Interview invitations can go out at the end of September and the most active weeks of invitation sending tend to be in mid-October. To feel good about your Match prospects, the number of interview invitations you want to amass should be in double digits. For instance, according to data from the National Resident Matching Program (NRMP) the median number of interviews for Matched applicants in the 2020–2021 cycle was 14. If you aren’t getting enough interview invitations, it’s best to reach out to your school’s student-affairs office to consider your options.

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After interviews, applicants need to ask themselves the key question of the entire process: Where do they want to end up?

The National Resident Matching Program’s ranking process opens in January and the deadline to certify and submit final ranking lists is typically in mid-February. Remember, the match process is binding, so you shouldn’t rank any program you don’t intend to work in.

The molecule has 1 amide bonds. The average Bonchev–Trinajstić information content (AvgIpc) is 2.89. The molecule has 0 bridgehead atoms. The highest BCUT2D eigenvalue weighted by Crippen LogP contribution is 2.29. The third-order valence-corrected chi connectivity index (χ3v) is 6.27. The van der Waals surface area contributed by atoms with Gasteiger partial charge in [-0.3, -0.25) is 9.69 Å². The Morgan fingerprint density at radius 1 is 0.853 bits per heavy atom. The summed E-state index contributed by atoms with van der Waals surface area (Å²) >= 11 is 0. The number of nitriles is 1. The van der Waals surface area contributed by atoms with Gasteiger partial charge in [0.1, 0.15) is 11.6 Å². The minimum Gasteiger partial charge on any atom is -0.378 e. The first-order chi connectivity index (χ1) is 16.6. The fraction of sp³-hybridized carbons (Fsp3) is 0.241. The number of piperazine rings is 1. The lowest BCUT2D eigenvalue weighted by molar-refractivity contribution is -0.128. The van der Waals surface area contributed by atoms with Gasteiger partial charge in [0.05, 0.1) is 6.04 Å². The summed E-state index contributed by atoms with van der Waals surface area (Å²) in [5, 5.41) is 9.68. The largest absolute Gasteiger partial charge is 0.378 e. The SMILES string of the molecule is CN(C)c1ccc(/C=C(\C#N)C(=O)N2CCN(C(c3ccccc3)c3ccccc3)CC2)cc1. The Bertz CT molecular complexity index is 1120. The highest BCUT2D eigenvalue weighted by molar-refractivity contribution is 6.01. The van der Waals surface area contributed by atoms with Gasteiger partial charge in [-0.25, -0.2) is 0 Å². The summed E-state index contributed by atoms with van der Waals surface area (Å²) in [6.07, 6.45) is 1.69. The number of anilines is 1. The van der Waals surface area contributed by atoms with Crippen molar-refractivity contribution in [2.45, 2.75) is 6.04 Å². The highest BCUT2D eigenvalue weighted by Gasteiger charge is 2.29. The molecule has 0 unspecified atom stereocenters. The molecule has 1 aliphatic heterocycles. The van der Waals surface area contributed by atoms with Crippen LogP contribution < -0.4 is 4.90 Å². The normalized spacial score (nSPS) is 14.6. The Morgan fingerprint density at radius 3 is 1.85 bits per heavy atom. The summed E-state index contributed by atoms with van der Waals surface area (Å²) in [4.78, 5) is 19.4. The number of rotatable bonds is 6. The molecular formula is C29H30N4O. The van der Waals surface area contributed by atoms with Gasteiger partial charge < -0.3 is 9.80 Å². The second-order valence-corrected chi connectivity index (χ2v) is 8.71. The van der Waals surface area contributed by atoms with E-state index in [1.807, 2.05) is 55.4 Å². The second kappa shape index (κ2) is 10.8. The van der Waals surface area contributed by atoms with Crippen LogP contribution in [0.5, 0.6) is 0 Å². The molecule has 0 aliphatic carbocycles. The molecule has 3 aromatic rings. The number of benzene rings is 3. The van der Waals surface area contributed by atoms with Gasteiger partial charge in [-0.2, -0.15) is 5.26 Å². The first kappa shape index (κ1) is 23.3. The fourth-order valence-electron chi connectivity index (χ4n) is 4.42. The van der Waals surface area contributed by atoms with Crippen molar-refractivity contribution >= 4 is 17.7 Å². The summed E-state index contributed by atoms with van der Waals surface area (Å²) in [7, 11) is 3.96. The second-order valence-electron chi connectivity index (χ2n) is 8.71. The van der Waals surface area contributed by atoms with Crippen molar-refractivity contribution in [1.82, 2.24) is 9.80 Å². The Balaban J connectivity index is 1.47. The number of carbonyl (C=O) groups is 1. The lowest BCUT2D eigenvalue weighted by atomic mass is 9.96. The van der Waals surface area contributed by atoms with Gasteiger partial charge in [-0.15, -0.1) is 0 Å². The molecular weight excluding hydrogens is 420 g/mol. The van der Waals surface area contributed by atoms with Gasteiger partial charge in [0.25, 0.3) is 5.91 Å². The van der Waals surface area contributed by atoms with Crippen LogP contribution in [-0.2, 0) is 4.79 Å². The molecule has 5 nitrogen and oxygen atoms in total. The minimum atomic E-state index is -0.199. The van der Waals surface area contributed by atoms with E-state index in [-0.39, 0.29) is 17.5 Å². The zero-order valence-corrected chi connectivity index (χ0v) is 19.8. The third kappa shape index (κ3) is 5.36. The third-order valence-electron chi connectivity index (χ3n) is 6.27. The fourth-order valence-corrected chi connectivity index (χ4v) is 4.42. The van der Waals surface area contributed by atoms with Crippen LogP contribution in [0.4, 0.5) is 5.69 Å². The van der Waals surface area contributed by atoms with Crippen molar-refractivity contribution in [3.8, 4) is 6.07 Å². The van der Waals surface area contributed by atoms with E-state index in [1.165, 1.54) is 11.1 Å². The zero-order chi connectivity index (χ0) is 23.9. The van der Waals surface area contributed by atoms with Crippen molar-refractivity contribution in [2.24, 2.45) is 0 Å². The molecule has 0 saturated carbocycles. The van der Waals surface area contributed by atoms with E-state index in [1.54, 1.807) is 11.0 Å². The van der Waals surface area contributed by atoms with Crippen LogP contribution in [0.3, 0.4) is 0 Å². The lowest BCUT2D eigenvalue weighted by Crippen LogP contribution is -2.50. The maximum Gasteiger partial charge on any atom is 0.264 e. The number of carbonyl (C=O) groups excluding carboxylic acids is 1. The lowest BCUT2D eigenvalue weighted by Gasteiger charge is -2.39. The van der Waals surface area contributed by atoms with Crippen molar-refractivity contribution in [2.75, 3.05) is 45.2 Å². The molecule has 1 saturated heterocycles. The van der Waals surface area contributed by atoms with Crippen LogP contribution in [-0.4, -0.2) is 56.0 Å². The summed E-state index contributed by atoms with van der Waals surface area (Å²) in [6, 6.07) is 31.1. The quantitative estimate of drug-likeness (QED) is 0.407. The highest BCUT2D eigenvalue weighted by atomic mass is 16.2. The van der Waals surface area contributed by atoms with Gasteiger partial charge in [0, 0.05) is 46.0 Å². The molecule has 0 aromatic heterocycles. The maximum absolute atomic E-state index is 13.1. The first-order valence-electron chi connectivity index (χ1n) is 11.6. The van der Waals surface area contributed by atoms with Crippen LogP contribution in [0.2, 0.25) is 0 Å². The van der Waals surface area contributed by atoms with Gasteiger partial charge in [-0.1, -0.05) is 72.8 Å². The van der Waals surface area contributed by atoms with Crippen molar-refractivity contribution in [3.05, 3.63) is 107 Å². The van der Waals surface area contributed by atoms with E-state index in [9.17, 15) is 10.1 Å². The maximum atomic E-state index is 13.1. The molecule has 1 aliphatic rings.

The path to putting together a successful rank-order list can be tricky. Still, Oluwabukola “Bukky” Akingbola, DO, MS, an ob-gyn resident at the University of Minnesota urged applicants not to overthink it.

“I personally recommend: Go with your first picks,” Dr. Akingbola said. “I put my rank-order list [in ERAS] and submitted it. Don’t change anything last minute. Whatever the thoughts you had when you made that original list probably ring truest.”

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The odds favor that you will Match. In 2023, seniors from US MD-granting medical schools matched at a 93.7% rate. DO seniors matched at a similar rate (91.6%). Still, each year qualified candidates don’t find a home.